On The Money Grain Commentary 11-20-14

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Corn Outlook:

Harvest is winding down at 89 percent complete and finding fresh news is challenging.  However, that does not mean the corn market has nothing on its plate.  Fewer acres are projected to be planted in the U.S. next spring, along with the potential for smaller crops in Argentina and Brazil.  In the meantime, producers are storing a record crop and facing lower prices from a year ago.  The dollar is at a four year high making U.S. corn more expensive to foreign users.  This showed last week with inspections a marketing year low at 15.7 MB.  In addition, the pace of shipments has fallen 40 percent since early October.  Another threat to values is that the trend following funds are long 720 MB, their largest position since May.  This could be exacerbating for the market with exports struggling, and a record crop being held in storage.

Bean Outlook:

       Soybean futures have lost their Mo Jo lately as the U.S. is overvalued compared to South America.  Argentine soybean meal is currently $70 a ton cheaper, while Brazil is a $90 discount.  In the meantime, record planting is expected in the Midwest next spring, while a larger crop is forecast in Argentina and Brazil.  So far, the crop in South America is off to a good start.  Meanwhile, harvest in the Midwest is winding down at 94 percent complete.  The bright spot supporting soybeans is that exports are sizzling.  Last week, inspections were a record 114.3 MB.  However, historically, shipments tend to cool off after the third week of November.  China took 89.3 MB or 78 percent of last week’s business.  This is a bit of a concern as our exports are primarily dependent upon them.  In other developments, the trend following funds have flipped from a short position of 40 MB and are currently long 30 MB.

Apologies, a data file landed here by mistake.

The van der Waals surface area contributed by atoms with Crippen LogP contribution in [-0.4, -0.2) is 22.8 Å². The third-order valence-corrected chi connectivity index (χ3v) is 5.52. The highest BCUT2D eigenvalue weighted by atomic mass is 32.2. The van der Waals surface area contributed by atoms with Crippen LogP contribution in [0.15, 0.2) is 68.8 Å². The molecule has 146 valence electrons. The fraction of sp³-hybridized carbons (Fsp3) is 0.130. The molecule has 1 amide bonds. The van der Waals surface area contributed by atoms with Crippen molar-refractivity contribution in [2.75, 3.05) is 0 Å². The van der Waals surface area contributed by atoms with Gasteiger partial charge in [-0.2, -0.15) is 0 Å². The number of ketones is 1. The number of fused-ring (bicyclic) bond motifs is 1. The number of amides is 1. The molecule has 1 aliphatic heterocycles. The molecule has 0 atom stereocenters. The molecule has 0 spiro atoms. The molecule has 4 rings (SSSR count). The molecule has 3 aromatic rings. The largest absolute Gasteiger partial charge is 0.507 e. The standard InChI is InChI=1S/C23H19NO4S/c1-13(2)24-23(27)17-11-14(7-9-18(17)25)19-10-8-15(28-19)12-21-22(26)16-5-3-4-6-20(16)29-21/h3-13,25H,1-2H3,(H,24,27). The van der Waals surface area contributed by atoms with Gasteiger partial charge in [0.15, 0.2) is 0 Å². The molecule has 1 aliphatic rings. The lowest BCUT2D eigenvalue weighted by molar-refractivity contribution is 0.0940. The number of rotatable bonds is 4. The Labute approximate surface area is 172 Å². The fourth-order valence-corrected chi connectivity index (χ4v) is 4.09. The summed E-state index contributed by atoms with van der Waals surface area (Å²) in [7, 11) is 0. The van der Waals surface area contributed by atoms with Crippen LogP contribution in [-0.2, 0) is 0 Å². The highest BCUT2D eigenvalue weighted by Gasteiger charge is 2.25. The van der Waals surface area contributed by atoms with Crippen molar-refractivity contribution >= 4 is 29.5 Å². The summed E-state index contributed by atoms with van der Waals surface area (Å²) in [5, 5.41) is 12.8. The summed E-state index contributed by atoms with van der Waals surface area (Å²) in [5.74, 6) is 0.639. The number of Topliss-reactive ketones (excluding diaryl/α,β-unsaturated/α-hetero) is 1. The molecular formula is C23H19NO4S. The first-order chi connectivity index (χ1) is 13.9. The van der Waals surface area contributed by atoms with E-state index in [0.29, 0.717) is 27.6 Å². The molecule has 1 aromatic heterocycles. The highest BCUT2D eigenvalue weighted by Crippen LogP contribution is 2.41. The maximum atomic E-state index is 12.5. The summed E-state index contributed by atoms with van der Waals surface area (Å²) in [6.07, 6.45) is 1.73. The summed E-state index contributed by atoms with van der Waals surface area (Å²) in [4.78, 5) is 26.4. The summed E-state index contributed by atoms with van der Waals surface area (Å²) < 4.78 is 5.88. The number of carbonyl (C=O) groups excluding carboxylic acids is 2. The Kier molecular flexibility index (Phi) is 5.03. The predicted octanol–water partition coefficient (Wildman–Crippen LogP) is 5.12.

Wheat Outlook:

Wheat has backpedaled this week because of overbought conditions.  The market is facing a hurdle from the strong dollar making U.S. wheat the most expensive on the planet.  This is apparent from reports of feed wheat from France being booked for the East coast.  Meanwhile, inspections last week were a marketing year low of 5.1 MB.  During the past four weeks, inspections have only averaged 7.9 MB.  In other developments, planting is winding down at 90 percent done with 60 percent of the crop rated in good-to-excellent condition, unchanged from a week ago.  After six consecutive weeks of reducing their short position, the trend following funds increased it 15 MB last week to 250 MB.

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